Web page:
Personalized medication – It’s easier to assess a patient’s health data, vital symptoms, medical history, medical test results, and other information with deep learning models. As a result, healthcare providers are able to understand each patient in much better way and give them individualized treatment. These game-changing technologies allow for the detection of appropriate and multiple treatment alternatives for various individuals.
Clinical trials made simple – Machine learning and deep learning can be used to conduct predictive analytics in order to explore suitable clinical trial patients and allow scientists to pool people from various data points and sources. Deep learning will also allow seamless trial monitoring with minimal human interaction and errors.
Fraud detection, health insurance improved health records and patient monitoring, and Alzheimer’s disease detection are some other groundbreaking applications of deep learning in the medical industry.
Scientists and researchers continue experimenting with the study of advanced applications in the healthcare sector, thus improving healthcare offerings. Recently, At the American Physical Society’s March meeting, Alison Deatsch of the University of Wisconsin, Madison, spoke about how deep learning can help to diagnose and monitor brain disorders. She outlined that brain abnormalities and neurodegenerative disease are among the most costly diseases in terms of human suffering as well as financial expenditures.
The use of neuroimaging techniques such as MRI, functional MRI, PET, and SPECT can aid in the diagnosis of brain disorders. However, these images are rarely effectively utilized when it comes to analysis. Deatsch and her team created a new deep learning model that can tell the difference between brain scans of Alzheimer’s patients and normal controls. In addition, the team also examined how different aspects affected the model’s performance.
Another eye-catching study is regarding the use of deep learning for the diagnostics of acute ischemic stroke. MD, director of the University of Maryland Medical Intelligent Imaging Center, Dr. Paul Yi, collaborated with colleagues, and Johns Hopkins University’s Computer Science team, to build a high-performing deep learning system for detecting CTA of the head and LVO. The researchers discovered that the 2D CNNs that used substantially preprocessed images performed much better, with AUCs more than 0.95, whereas 3D CNNs had AUCs ranging from 0.8 to 0.81, regardless of the data preprocessing method used. Dr. Yi believes that the team’s discovery could aid clinical radiologists in stroke care by handling potential surgical emergencies if it is further refined and clinically verified.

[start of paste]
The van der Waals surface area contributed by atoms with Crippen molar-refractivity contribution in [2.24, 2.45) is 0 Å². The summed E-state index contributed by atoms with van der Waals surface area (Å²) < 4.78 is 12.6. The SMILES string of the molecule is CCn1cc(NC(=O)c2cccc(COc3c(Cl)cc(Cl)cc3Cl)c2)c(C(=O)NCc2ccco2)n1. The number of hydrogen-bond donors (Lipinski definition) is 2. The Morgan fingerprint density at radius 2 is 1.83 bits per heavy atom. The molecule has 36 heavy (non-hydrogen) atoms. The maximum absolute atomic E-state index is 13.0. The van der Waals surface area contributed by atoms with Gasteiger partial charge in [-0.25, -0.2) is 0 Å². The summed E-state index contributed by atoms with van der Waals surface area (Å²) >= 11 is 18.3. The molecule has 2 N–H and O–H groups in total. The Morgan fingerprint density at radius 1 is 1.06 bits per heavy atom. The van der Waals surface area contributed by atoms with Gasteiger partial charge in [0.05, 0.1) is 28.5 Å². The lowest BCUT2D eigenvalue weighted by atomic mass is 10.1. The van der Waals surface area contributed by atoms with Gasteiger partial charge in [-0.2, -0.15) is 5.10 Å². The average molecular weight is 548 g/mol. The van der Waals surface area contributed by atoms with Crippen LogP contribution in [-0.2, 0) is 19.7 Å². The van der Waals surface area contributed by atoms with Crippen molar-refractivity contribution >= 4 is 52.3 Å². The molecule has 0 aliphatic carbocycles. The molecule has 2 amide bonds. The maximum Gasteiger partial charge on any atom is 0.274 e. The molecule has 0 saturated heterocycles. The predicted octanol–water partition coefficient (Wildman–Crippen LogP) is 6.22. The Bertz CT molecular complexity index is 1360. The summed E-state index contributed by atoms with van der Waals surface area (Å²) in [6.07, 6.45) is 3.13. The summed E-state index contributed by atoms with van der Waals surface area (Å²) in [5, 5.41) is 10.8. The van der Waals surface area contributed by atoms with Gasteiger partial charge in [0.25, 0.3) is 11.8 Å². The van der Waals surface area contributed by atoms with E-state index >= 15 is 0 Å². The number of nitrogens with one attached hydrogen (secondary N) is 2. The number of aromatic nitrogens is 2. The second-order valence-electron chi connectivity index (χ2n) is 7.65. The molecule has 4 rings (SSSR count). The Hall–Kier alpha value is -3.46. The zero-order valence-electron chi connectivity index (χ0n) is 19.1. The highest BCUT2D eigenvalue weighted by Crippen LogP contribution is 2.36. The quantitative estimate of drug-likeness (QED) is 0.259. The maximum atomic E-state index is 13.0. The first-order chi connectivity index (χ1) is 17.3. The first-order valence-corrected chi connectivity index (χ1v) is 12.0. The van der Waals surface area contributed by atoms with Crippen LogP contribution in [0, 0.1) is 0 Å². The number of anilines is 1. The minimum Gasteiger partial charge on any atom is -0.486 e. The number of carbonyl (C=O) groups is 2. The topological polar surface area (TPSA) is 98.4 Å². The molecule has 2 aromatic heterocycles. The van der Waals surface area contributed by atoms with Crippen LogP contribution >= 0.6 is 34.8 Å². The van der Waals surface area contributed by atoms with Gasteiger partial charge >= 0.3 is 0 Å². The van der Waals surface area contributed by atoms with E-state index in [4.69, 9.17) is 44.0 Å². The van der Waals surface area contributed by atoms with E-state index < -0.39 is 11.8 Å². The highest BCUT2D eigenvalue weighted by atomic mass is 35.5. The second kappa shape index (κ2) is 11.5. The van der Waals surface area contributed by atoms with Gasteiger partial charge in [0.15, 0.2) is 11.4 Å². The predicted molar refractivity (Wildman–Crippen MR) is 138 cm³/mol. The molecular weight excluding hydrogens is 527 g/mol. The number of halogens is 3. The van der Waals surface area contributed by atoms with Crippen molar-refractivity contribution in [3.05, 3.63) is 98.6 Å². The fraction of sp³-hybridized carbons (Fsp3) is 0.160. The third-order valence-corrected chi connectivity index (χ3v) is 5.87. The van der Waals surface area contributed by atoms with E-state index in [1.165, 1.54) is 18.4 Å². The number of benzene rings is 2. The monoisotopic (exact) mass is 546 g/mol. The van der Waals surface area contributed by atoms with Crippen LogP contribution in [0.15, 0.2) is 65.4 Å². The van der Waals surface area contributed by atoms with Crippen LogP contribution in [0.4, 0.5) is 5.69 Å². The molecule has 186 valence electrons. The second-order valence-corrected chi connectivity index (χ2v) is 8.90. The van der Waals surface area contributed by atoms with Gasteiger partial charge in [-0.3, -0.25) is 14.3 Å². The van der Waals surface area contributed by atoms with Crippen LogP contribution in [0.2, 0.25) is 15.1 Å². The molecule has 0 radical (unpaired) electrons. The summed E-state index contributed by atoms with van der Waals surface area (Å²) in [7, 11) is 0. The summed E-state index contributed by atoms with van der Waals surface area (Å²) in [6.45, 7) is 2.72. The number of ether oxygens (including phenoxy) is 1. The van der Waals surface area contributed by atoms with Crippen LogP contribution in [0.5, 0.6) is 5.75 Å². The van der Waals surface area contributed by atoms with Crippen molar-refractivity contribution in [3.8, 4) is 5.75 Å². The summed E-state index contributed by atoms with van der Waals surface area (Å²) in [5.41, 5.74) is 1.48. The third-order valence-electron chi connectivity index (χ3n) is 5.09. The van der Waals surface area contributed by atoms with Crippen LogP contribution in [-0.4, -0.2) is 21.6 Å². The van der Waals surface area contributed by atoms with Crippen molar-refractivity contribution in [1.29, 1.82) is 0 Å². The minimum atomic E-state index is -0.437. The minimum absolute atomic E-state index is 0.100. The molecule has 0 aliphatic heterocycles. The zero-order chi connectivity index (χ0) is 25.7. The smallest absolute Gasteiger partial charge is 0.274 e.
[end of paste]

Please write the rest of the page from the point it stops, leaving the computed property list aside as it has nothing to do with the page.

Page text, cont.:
Technology has come far with deep learning applications in the healthcare industry. Several other ongoing studies seem promising for the clinical improvements in diagnostics in healthcare.
About the Author:
Vaishanavi Kumbalwar is a fun-loving, independent, unconventional and original thinker who loves to put her thoughts into words. She holds a bachelor’s degree in Mechanical Engineering and currently working as Senior Associate Content Writer at Allied Market Research. She thrives on challenges and loves to explore different writing styles to bring off her fondness for being a writer and blogger. She is an enthusiast of different cultures, places and cuisines and loves to travel off the tourist path and explore new things.